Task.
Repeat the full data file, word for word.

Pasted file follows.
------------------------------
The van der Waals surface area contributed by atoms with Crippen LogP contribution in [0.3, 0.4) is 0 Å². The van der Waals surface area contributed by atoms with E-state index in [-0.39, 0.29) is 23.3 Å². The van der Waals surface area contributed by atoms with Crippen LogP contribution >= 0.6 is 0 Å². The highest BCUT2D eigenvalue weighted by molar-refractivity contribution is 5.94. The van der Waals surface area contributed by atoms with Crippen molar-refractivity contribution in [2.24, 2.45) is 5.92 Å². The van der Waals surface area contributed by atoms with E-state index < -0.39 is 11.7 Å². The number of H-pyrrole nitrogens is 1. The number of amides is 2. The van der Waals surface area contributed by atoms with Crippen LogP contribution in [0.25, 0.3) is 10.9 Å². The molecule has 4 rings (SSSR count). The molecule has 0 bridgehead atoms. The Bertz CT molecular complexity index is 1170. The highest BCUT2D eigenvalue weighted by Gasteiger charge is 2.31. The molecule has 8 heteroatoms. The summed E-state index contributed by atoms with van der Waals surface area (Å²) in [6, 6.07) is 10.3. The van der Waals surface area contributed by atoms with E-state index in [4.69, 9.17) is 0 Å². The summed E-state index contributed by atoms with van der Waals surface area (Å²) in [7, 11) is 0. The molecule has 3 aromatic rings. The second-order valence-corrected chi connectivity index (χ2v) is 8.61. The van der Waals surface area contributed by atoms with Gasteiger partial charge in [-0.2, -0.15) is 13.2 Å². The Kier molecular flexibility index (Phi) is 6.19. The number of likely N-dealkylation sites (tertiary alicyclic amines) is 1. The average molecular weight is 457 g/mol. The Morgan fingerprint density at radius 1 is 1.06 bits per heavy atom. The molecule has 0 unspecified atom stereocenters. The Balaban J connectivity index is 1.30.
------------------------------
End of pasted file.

The van der Waals surface area contributed by atoms with Crippen LogP contribution in [0.3, 0.4) is 0 Å². The van der Waals surface area contributed by atoms with E-state index in [-0.39, 0.29) is 23.3 Å². The van der Waals surface area contributed by atoms with Crippen LogP contribution >= 0.6 is 0 Å². The highest BCUT2D eigenvalue weighted by molar-refractivity contribution is 5.94. The van der Waals surface area contributed by atoms with Crippen molar-refractivity contribution in [2.24, 2.45) is 5.92 Å². The van der Waals surface area contributed by atoms with E-state index < -0.39 is 11.7 Å². The number of H-pyrrole nitrogens is 1. The number of amides is 2. The van der Waals surface area contributed by atoms with Crippen LogP contribution in [0.25, 0.3) is 10.9 Å². The molecule has 4 rings (SSSR count). The molecule has 0 bridgehead atoms. The Bertz CT molecular complexity index is 1170. The highest BCUT2D eigenvalue weighted by Gasteiger charge is 2.31. The molecule has 8 heteroatoms. The summed E-state index contributed by atoms with van der Waals surface area (Å²) in [6, 6.07) is 10.3. The van der Waals surface area contributed by atoms with E-state index in [4.69, 9.17) is 0 Å². The summed E-state index contributed by atoms with van der Waals surface area (Å²) in [7, 11) is 0. The molecule has 3 aromatic rings. The second-order valence-corrected chi connectivity index (χ2v) is 8.61. The van der Waals surface area contributed by atoms with Gasteiger partial charge in [-0.2, -0.15) is 13.2 Å². The Kier molecular flexibility index (Phi) is 6.19. The number of likely N-dealkylation sites (tertiary alicyclic amines) is 1. The average molecular weight is 457 g/mol. The Morgan fingerprint density at radius 1 is 1.06 bits per heavy atom. The molecule has 0 unspecified atom stereocenters. The Balaban J connectivity index is 1.30.